At first mention, you probably recognize Greensboro as a sports town. It is home base for the Atlantic Coast Conference, which will return its men’s college basketball tournament to the Greensboro Coliseum in 2020. And the PGA Tour’s Wyndham Championship has played at Sedgefield Country Club since 1938, counting Byron Nelson and Gary Player as champions.
But you only would be partially right, because there’s so much more to North Carolina’s third-largest city. It’s an easily accessible destination that’s filled with family-friendly amusements, adventures and accommodations that won’t empty your wallet. It’s also home to interesting slices of history, starting with one that dates back almost to its founding.
Guilford County Courthouse National Military Park is where 4,500 Americans and the city’s namesake, Maj. Gen. Nathanael Greene, fought the British in 1781, foreshadowing the Revolutionary War’s end seven months later. Meet the men and mission in a film and exhibits at the Battlefield Visitors Center. But don’t leave without a map, which details the 2.25-mile park road and well-maintained footpaths that local wildlife share. Both connect points of interest, from monuments to key battle locations, and are explained by a sign or audio clip accessed through your smartphone.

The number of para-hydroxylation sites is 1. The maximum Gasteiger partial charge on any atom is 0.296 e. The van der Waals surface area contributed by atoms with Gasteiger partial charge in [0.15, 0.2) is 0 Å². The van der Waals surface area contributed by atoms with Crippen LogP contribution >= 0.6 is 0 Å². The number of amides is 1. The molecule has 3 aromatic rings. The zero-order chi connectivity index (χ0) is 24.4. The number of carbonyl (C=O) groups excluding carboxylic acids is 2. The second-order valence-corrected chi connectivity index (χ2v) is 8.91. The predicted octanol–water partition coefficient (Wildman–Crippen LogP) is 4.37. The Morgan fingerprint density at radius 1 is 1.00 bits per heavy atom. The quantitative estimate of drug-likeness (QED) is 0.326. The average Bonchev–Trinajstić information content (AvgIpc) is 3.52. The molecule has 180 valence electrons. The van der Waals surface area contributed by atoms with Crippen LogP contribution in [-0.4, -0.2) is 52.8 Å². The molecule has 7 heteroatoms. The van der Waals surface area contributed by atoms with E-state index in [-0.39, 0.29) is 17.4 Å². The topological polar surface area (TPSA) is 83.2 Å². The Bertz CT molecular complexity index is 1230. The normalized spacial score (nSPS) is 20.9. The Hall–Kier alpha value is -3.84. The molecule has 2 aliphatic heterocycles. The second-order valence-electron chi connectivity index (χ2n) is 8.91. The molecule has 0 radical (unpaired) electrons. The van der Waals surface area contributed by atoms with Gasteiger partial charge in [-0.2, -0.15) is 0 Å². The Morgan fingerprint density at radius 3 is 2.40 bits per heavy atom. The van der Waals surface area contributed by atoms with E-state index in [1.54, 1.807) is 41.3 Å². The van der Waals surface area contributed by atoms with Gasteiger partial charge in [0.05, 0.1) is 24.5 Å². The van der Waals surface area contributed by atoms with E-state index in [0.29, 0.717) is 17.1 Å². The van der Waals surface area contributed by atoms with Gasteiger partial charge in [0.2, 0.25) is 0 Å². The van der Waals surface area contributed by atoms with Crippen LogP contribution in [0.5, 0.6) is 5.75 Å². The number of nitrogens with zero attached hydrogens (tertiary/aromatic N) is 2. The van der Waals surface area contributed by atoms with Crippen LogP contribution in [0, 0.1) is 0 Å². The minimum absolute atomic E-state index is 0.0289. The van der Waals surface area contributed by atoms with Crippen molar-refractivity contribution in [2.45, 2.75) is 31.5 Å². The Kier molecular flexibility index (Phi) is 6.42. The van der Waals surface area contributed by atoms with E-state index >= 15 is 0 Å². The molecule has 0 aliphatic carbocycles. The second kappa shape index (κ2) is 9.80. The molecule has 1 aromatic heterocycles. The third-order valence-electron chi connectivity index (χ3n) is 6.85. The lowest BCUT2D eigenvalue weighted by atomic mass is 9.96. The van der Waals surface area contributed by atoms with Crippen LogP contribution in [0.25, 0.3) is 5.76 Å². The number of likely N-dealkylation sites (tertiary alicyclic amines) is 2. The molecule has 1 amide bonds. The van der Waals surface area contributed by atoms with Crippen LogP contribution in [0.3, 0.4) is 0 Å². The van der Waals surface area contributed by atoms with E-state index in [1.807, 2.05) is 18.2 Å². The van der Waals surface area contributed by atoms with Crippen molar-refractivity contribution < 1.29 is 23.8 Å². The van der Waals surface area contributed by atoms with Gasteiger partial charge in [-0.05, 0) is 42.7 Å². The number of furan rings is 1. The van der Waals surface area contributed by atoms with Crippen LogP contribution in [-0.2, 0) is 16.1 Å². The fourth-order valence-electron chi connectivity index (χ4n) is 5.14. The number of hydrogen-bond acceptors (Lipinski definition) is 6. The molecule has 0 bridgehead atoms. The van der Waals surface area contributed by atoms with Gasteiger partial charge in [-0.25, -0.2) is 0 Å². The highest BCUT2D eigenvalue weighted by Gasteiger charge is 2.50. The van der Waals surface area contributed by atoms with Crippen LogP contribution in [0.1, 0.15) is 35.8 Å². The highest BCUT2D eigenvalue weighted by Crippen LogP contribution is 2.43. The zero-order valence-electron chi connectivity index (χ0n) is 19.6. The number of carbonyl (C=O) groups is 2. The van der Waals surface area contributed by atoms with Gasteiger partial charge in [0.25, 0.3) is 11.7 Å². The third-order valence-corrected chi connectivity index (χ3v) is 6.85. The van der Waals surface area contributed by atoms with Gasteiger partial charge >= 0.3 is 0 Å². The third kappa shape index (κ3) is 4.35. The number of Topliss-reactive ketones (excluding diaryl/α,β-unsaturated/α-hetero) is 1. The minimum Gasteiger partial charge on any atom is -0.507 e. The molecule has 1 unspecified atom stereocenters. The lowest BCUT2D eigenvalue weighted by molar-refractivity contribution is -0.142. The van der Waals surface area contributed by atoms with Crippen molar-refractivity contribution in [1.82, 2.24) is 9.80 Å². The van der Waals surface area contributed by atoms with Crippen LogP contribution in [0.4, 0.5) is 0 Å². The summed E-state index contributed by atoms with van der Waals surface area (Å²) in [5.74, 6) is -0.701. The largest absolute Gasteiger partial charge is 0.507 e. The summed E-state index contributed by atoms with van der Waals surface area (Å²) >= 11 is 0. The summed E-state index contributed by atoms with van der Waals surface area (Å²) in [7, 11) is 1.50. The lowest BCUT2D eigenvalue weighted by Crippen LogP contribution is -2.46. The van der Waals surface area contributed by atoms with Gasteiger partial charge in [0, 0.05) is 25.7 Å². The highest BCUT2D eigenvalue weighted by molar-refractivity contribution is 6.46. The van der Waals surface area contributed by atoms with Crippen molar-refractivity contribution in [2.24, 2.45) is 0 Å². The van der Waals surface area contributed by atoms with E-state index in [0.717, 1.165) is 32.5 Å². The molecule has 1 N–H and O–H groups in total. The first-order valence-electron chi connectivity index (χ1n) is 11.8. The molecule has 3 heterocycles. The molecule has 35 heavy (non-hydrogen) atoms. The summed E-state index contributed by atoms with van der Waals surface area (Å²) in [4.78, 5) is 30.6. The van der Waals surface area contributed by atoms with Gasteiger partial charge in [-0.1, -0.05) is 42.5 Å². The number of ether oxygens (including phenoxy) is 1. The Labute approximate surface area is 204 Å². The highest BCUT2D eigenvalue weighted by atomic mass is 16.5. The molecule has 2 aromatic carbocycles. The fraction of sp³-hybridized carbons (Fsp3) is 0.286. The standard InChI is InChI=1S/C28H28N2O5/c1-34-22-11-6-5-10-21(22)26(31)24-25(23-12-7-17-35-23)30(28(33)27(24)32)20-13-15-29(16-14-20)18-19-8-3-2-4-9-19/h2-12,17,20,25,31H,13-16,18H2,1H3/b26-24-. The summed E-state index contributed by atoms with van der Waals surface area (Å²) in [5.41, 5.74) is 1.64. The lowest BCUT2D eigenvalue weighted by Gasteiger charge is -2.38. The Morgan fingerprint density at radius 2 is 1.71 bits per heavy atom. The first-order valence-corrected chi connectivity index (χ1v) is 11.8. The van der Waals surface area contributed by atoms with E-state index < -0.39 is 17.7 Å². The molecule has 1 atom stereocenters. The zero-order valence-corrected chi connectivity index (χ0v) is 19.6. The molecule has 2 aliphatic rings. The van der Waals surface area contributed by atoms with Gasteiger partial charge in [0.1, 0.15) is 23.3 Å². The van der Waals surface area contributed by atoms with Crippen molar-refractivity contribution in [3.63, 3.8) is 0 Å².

If you’re seeking respite from Atlanta’s hustle, bustle and traffic, you’ll likely enjoy Greensboro’s outdoor spaces, many of which are linked by 90 miles of greenways and trails. Sample more of it at Country Park, which is adjacent to the battlefield. Walk or bike its trails, run your little ones out of energy on the playgrounds or fish its two lakes, which you can cruise by rented pedal boat.